Paul and Amanda both grew up in Birmingham, Michigan and are passionate about great food.  Paul has managed some of southeastern Michigan’s most notable restaurants, including Sweet Loraine’s in Southfield, Big Rock Chop & Brew House in Birmingham, and D’Amato’s in Royal Oak and Ann Arbor. It was at D’Amato’s where Paul first worked with Myles Anton, Trattoria Stella’s Executive Chef.

Amanda’s passion for training took her around the world to open new restaurants with Dallas-based T.G.I. Fridays and Detroit-based Elias Brothers Corporation among others.  Amanda is a sommelier currently working towards her master sommelier accreditation.  Trattoria Stella has quickly earned the reputation as one of the best wine cellars in the region thanks to Amanda.

Trattoria Stella takes to heart the fact that the community supports them and their continued success. They, in turn, continue to encourage a healthy and happy community through education.  Last year, they accomplished their goal of giving back one percent of their gross sales to local charitable organizations.

For more information or to visit Trattoria Stella, please visit: www.stellatc.com

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Today in Michigan History

March 11, 1861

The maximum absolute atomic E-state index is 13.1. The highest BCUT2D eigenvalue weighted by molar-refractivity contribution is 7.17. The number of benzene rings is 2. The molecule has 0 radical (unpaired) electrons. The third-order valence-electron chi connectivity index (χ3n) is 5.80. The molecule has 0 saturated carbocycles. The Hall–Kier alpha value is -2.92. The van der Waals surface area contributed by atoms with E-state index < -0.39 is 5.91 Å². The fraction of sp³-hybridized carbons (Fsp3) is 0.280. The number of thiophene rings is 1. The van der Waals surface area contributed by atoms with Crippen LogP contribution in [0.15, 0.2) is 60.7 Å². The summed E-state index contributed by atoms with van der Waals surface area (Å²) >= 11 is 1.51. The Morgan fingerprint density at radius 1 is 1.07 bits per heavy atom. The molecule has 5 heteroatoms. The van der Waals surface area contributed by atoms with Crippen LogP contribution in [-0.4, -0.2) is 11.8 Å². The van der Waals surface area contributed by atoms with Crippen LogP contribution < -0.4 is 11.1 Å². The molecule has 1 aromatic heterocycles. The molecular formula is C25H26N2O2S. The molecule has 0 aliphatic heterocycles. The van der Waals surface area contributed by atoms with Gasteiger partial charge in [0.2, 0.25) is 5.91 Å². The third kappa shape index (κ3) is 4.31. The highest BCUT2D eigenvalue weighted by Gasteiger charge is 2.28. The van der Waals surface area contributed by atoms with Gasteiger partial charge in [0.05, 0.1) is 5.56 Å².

Keweenaw County was organized.

In the 1840s hundreds of people flocked to the Keweenaw Peninsula—a slender, rugged protrusion jutting sixty miles into Lake Superior. They came for copper. Eastern investors, speculators, adventurers and miners journeyed to the isolated region of the western Upper Peninsula in what became the nation’s first mineral rush. The copper rush led to the organization of Keweenaw County; Eagle River was chosen the county seat.

Thank you Michigan Start Pages for this glimpse into our past.  See more here.

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Today in Michigan History

March 10, 1953

Alexander Groesbeck died in Detroit.

One of Michigan’s most successful chief executives, Alexander Groesbeck is credited with reorganizing state government. Although he was called, “aloof as a politician and dictatorial as governor,” Groesbeck was elected governor three times (1920, 1922 and 1924). He also lost his party’s nomination on three other occasions (1926, 1930 and 1934). A Republican, Groesbeck was born in Macomb County and worked in his father’s sawmill before attending the University of Michigan where he graduated with a law degree. Groesbeck was buried in Detroit.

Thank you Michigan Start Pages for this glimpse into our past.  See more here.

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Today in Michigan History

March 9, 1976

Hot-air balloons flights over the state were legalized.

Governor William B. Milliken signed legislation that made manned hot-air balloon flights from and over Michigan legal. This law ended a ban over the sale and use of such balloons that had been in effect since 1931.

Thank you Michigan Start Pages for this glimpse into our past.  See more here.

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Today in Michigan History

March 8, 1869

Michigan ratified the Fifteenth Amendment.

The last of three Civil War amendments to the U.S. Constitution, the Fifteenth Amendment guarantees that U.S. citizens shall not be denied the right to vote based on race, color or previous condition of servitude. The amendment was introduced when it became clear that former slaves were being disenfranchised in the former states of the Confederacy.

Thank you Michigan Start Pages for this glimpse into our past.  See more here.